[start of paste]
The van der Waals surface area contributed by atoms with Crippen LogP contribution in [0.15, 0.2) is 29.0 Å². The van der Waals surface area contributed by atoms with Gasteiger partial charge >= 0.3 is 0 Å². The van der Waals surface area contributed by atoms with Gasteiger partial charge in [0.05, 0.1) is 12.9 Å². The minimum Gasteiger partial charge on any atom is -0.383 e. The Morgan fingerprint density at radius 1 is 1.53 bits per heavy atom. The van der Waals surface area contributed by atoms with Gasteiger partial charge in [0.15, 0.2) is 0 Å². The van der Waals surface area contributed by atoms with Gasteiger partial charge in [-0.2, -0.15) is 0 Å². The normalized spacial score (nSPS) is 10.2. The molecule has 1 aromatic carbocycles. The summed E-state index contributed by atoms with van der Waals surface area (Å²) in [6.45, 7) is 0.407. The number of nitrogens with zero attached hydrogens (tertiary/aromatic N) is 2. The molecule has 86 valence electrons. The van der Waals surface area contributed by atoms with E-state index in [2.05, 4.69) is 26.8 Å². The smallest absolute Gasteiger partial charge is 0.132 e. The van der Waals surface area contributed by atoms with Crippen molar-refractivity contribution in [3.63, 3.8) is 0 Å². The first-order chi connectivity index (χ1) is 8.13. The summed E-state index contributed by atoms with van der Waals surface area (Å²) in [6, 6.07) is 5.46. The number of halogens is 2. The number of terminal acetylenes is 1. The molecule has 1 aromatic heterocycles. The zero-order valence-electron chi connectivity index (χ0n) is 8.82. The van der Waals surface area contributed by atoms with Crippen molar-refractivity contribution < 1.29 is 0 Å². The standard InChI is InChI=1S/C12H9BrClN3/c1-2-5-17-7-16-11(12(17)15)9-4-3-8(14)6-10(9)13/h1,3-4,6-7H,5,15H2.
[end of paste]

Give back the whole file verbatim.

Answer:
The van der Waals surface area contributed by atoms with Crippen LogP contribution in [0.15, 0.2) is 29.0 Å². The van der Waals surface area contributed by atoms with Gasteiger partial charge >= 0.3 is 0 Å². The van der Waals surface area contributed by atoms with Gasteiger partial charge in [0.05, 0.1) is 12.9 Å². The minimum Gasteiger partial charge on any atom is -0.383 e. The Morgan fingerprint density at radius 1 is 1.53 bits per heavy atom. The van der Waals surface area contributed by atoms with Gasteiger partial charge in [0.15, 0.2) is 0 Å². The van der Waals surface area contributed by atoms with Gasteiger partial charge in [-0.2, -0.15) is 0 Å². The normalized spacial score (nSPS) is 10.2. The molecule has 1 aromatic carbocycles. The summed E-state index contributed by atoms with van der Waals surface area (Å²) in [6.45, 7) is 0.407. The number of nitrogens with zero attached hydrogens (tertiary/aromatic N) is 2. The molecule has 86 valence electrons. The van der Waals surface area contributed by atoms with E-state index in [2.05, 4.69) is 26.8 Å². The smallest absolute Gasteiger partial charge is 0.132 e. The van der Waals surface area contributed by atoms with Crippen molar-refractivity contribution in [3.63, 3.8) is 0 Å². The first-order chi connectivity index (χ1) is 8.13. The summed E-state index contributed by atoms with van der Waals surface area (Å²) in [6, 6.07) is 5.46. The number of halogens is 2. The number of terminal acetylenes is 1. The molecule has 1 aromatic heterocycles. The zero-order valence-electron chi connectivity index (χ0n) is 8.82. The van der Waals surface area contributed by atoms with Crippen molar-refractivity contribution < 1.29 is 0 Å². The standard InChI is InChI=1S/C12H9BrClN3/c1-2-5-17-7-16-11(12(17)15)9-4-3-8(14)6-10(9)13/h1,3-4,6-7H,5,15H2.